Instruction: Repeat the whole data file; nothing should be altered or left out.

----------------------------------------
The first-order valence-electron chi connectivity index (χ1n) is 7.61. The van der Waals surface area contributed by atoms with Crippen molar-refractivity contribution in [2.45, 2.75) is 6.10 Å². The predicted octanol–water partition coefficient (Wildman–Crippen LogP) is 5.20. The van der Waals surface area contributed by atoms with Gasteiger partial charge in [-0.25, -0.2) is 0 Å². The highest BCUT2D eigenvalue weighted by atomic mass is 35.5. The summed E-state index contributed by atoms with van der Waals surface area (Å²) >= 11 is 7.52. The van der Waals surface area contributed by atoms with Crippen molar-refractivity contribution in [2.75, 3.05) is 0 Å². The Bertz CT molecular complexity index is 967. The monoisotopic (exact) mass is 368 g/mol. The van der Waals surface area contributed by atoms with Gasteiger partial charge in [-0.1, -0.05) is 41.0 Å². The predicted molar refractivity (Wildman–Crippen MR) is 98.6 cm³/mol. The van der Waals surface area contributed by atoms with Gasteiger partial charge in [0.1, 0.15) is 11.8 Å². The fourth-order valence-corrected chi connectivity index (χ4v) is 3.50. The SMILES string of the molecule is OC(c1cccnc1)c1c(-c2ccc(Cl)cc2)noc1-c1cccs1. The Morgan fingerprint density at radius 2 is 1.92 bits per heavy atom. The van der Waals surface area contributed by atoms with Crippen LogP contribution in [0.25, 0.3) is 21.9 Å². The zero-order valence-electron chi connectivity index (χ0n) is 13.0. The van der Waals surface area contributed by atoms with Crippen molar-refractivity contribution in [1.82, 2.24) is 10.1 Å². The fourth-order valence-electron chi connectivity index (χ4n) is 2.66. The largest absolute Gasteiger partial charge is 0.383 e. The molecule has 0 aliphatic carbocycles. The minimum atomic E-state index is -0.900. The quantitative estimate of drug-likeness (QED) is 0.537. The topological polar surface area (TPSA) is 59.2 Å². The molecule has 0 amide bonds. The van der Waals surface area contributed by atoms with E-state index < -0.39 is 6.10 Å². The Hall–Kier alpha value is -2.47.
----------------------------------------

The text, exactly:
The first-order valence-electron chi connectivity index (χ1n) is 7.61. The van der Waals surface area contributed by atoms with Crippen molar-refractivity contribution in [2.45, 2.75) is 6.10 Å². The predicted octanol–water partition coefficient (Wildman–Crippen LogP) is 5.20. The van der Waals surface area contributed by atoms with Gasteiger partial charge in [-0.25, -0.2) is 0 Å². The highest BCUT2D eigenvalue weighted by atomic mass is 35.5. The summed E-state index contributed by atoms with van der Waals surface area (Å²) >= 11 is 7.52. The van der Waals surface area contributed by atoms with Crippen molar-refractivity contribution in [2.75, 3.05) is 0 Å². The Bertz CT molecular complexity index is 967. The monoisotopic (exact) mass is 368 g/mol. The van der Waals surface area contributed by atoms with Gasteiger partial charge in [-0.1, -0.05) is 41.0 Å². The predicted molar refractivity (Wildman–Crippen MR) is 98.6 cm³/mol. The van der Waals surface area contributed by atoms with Gasteiger partial charge in [0.1, 0.15) is 11.8 Å². The fourth-order valence-corrected chi connectivity index (χ4v) is 3.50. The SMILES string of the molecule is OC(c1cccnc1)c1c(-c2ccc(Cl)cc2)noc1-c1cccs1. The Morgan fingerprint density at radius 2 is 1.92 bits per heavy atom. The van der Waals surface area contributed by atoms with Crippen LogP contribution in [0.25, 0.3) is 21.9 Å². The zero-order valence-electron chi connectivity index (χ0n) is 13.0. The van der Waals surface area contributed by atoms with Crippen molar-refractivity contribution in [1.82, 2.24) is 10.1 Å². The fourth-order valence-electron chi connectivity index (χ4n) is 2.66. The largest absolute Gasteiger partial charge is 0.383 e. The molecule has 0 aliphatic carbocycles. The minimum atomic E-state index is -0.900. The quantitative estimate of drug-likeness (QED) is 0.537. The topological polar surface area (TPSA) is 59.2 Å². The molecule has 0 amide bonds. The van der Waals surface area contributed by atoms with E-state index < -0.39 is 6.10 Å². The Hall–Kier alpha value is -2.47.